Just like anything, approaching the ask with positivity and enthusiasm is best. Have an upbeat attitude! People want to give to a cause that makes them feel good, so don’t begin the conversation by sharing the challenge, but rather the opportunity. Start with a warm greeting and be thoughtful of their time. Consider scheduling a meeting with your larger donors. If you ask people at an event or if the donor is unknown to you, make sure they have time to talk before you begin sharing your campaign. Making people feel safe and welcome is critical.

It’s okay if the first time you ask for a contribution is slightly uncomfortable. Just like riding a bike, it might be challenging at first, but once you ask a few people things will flow smoothly.

Start with people you know and love. Not only will it be easier to ask your friends and family, but it will help you practice for when you want to ask those who you aren’t as personally familiar with.

If someone says “no,” keep going! Just because that person decided not to donate doesn’t mean no one will. Move on from naysayers.

It’s important to listen to your prospective donors, but don’t take everything to heart. People might not have the capacity to give at that moment or they might be giving to other causes, that doesn’t mean your effort isn’t worthy. Consider asking folks who aren’t able to donate if they would be willing to share the campaign, it’s about getting their support and that could be more valuable than their donation itself.

Remember, asking for support financially or otherwise is a beautiful and powerful opportunity for connection, the basis of community, and the catalyst for change.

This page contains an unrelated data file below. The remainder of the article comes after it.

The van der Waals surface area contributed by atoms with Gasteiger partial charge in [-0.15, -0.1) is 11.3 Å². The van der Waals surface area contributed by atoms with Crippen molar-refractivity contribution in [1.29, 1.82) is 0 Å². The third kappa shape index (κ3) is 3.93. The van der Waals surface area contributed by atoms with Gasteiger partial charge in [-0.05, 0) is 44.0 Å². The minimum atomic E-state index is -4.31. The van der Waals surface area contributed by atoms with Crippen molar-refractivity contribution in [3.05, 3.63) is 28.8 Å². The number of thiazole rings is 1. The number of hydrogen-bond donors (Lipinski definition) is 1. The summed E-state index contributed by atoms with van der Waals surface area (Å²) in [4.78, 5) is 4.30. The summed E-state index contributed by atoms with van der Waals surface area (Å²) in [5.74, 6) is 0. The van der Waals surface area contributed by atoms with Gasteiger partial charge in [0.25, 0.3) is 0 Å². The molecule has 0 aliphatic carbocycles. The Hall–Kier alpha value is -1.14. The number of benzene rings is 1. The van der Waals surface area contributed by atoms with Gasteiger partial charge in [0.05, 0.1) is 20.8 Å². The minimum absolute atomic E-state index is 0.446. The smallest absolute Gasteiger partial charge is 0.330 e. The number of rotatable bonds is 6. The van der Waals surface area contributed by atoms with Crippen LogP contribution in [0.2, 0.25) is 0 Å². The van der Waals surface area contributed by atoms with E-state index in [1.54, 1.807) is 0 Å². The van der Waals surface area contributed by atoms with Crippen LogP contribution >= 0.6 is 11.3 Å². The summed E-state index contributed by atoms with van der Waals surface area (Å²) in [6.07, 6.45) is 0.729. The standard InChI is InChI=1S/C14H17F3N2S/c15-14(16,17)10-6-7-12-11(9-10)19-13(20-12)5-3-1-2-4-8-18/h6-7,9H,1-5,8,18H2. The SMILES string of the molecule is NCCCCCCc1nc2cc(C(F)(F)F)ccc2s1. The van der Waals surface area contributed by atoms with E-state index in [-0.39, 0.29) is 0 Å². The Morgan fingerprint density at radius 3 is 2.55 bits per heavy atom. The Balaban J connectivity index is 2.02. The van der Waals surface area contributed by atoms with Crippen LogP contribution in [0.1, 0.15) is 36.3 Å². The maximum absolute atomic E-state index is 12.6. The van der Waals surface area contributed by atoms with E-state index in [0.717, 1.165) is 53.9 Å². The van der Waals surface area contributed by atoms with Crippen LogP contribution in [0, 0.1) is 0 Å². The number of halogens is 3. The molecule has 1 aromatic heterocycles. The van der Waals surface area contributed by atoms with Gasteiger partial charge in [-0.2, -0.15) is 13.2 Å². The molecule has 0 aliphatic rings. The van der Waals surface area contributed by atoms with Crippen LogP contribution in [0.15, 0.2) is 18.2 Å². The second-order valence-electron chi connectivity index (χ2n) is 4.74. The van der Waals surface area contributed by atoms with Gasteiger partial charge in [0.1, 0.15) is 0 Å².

“It’s okay to ask for help. In fact, by doing so, you are taking part in the divine circle of giving and receiving. While we often focus on what the request means for the asker/recipient, we should remember that giving can be transformative for the helper…By not asking for help when we need it, you are blocking that flow”- Amoretta Morris, as featured in Mia Birdsong’s, How We Show Up: Reclaiming Family, Friendship, and Community

Fundraising is a skill that can be easily learned with practice and persistence. By taking some time to prepare, creating a clear message, and approaching your fundraising with optimism, your campaign will be sure to succeed.

Also, our Patronicity team has expert coaches who can guide you and cheer you on your journey to becoming a successful fundraiser. We’ve got your back!

Don’t forget to check out our other resources like, How to Develop a Donor Engagement Strategy to ensure your crowdfunding ask gets you the donations you need to create change in your community.